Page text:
Underground nuclear waste disposal facility locations difficult to locate in Japan

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NUMO Radioactive Waste Disposal Method
A model of the NUMO nuclear fuel cycle. (Courtesy of NUMO)

All of Japan’s nuclear reactors are offline, but that is not stemming the debate about what to do with the nation’s stockpile of nuclear waste.

Nuclear Waste Management Organization (NUMO) is the organization responsible for constructing the disposal facilities for nuclear waste materials.

They are working to design, construct, and operate an underground storage facility nearly 4 square miles in area, which would be operated for 50 years and monitored for 300 years after being shut down.

The organization is funded by every utility in Japan which operates a nuclear power plant, who pay a fee based on how much nuclear waste each produces in a year.

NUMO has been working to solicit communities across Japan which would be interested in hosting an underground repository, but has been unable to find any willing parties despite the billions of dollars in subsidies that would be awarded.

NUMO Waste Storage Facility - Japan
A model of the NUMO nuclear waste storage facility design. (Courtesy of NUMO)

This week NUMO submitted a proposal to a government-commissioned panel of experts which proposed new methods for choosing locations for burying radioactive nuclear waste.

The government panel of the Ministry of Economy, Trade and Industry is comprised of experts in seismology, volcanoes, and groundwater who have been discussing the methods of selecting sites which will host an underground nuclear waste repository.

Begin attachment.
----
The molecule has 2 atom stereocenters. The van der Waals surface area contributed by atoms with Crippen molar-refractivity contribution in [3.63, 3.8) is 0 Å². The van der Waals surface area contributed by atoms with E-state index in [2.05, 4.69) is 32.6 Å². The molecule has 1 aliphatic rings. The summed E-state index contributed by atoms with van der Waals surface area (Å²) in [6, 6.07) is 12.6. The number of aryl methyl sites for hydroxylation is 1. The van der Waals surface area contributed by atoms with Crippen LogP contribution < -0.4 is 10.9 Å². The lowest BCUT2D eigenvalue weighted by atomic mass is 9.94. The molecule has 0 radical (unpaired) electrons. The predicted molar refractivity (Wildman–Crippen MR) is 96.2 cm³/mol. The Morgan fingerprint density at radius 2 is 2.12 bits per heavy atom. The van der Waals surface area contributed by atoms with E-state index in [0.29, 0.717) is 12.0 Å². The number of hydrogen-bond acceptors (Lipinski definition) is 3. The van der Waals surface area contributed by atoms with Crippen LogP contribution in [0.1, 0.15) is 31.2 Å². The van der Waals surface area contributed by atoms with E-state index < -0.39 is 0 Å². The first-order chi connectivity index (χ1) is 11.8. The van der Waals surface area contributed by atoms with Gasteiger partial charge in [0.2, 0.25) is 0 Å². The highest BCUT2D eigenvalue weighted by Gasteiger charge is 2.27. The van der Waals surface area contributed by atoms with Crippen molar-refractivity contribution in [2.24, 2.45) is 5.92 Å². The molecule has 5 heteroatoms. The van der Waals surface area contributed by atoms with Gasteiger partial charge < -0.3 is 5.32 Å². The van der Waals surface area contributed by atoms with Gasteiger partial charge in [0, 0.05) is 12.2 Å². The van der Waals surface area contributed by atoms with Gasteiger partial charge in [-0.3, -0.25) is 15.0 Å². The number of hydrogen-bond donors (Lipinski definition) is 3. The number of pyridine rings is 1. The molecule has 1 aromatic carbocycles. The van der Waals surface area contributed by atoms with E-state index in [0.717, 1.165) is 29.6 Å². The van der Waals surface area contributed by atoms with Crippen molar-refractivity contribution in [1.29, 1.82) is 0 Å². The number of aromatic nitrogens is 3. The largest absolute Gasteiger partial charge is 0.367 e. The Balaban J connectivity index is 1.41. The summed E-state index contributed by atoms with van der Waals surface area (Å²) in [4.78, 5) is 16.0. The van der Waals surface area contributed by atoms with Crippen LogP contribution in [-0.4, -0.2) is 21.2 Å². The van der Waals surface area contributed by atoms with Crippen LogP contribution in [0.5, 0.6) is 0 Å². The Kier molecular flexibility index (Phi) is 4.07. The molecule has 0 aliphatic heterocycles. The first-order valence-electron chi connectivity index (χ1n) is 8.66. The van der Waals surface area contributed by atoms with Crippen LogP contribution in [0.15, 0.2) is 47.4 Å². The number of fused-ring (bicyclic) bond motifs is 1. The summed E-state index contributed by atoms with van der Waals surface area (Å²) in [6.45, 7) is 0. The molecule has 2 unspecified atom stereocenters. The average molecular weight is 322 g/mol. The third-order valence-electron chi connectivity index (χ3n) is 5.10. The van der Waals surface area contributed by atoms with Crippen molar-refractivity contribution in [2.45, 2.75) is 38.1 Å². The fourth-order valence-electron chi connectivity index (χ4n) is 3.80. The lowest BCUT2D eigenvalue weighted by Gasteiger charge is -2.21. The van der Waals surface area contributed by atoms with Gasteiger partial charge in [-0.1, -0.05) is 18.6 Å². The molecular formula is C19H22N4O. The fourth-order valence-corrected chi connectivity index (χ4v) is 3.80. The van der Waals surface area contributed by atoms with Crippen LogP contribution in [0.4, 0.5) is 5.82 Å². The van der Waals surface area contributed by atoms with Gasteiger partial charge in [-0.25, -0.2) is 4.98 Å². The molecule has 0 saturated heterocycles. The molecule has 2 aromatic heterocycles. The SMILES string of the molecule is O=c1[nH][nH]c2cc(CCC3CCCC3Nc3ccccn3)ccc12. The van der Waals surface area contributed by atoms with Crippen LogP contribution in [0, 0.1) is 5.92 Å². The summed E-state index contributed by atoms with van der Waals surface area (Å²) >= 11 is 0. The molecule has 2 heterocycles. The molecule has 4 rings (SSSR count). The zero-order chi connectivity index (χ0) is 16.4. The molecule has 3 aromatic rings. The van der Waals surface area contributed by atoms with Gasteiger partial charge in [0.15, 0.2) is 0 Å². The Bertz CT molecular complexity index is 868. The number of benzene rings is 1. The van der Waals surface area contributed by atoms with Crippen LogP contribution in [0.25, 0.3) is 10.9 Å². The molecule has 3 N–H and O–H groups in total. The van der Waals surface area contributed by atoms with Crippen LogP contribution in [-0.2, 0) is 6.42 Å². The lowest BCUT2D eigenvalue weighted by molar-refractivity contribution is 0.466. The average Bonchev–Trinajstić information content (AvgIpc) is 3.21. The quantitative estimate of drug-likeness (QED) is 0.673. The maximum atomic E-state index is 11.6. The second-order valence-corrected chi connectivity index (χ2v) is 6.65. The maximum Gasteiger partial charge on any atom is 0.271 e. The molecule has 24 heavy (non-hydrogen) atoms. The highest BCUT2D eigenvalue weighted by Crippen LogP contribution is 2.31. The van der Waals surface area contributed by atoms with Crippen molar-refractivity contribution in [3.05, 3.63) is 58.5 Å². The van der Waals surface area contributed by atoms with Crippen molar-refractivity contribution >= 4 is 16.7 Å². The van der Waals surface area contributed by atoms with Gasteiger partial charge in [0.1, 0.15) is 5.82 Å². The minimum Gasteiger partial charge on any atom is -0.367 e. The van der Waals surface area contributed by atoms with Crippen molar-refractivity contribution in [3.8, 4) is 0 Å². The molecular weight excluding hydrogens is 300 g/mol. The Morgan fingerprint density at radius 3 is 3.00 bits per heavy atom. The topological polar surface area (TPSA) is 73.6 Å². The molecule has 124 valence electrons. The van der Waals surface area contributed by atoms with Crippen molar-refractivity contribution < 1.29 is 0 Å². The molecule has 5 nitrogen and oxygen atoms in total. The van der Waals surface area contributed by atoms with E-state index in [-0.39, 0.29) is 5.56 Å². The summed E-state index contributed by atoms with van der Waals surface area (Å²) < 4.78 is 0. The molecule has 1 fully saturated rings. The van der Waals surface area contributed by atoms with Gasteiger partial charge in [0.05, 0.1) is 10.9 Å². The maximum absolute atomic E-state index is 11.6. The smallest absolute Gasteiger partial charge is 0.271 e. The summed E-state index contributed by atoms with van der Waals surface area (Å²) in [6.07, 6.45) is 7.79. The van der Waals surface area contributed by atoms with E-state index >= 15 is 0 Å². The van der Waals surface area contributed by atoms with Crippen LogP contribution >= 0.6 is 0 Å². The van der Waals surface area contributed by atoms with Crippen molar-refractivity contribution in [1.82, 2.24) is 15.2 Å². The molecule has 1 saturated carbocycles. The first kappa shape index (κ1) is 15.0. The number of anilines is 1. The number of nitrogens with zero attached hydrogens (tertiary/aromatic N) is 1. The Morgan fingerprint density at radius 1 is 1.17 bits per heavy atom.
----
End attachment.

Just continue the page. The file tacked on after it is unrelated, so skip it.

The panel approved the guidelines proposed by the Nuclear Waste Management Organization on Monday.

Not all of the experts agreed that nuclear waste could be safely stored underground and requested further discussions on the matter.

Current guidelines in Japan stipulate that nuclear waste storage facilities should not be located near active geological faults, within 15 kilometers of volcanoes or nuclear reactors, in areas where the ground has risen in a thousand feet in elevation in the last 100,000 years, or in locations where water could permeate.

Once the guidelines have been approved the central government will use them to screen and identify candidate sites to host a future repository.

According to the Mainichi news publication in Japan, some 70% of Japan does not meet the criteria proposed.  This would greatly hinder the ability to locate host locations, because many areas have been resistant to being considered as host locations.

Instead of being able to use a scientific method for selecting the best sites from a wide range of available locations it seems the Japanese government will instead be forced to choose from a small pool of locations which meet the criteria and have a willing host prefecture.

On the same day the central government denied a request by the governor of Fukushima Prefecture to introduce new legislation which would prevent Fukushima Prefecture from being a host of any final repository facilities.

Source: Mainichi

Source: Asahi Shimbun

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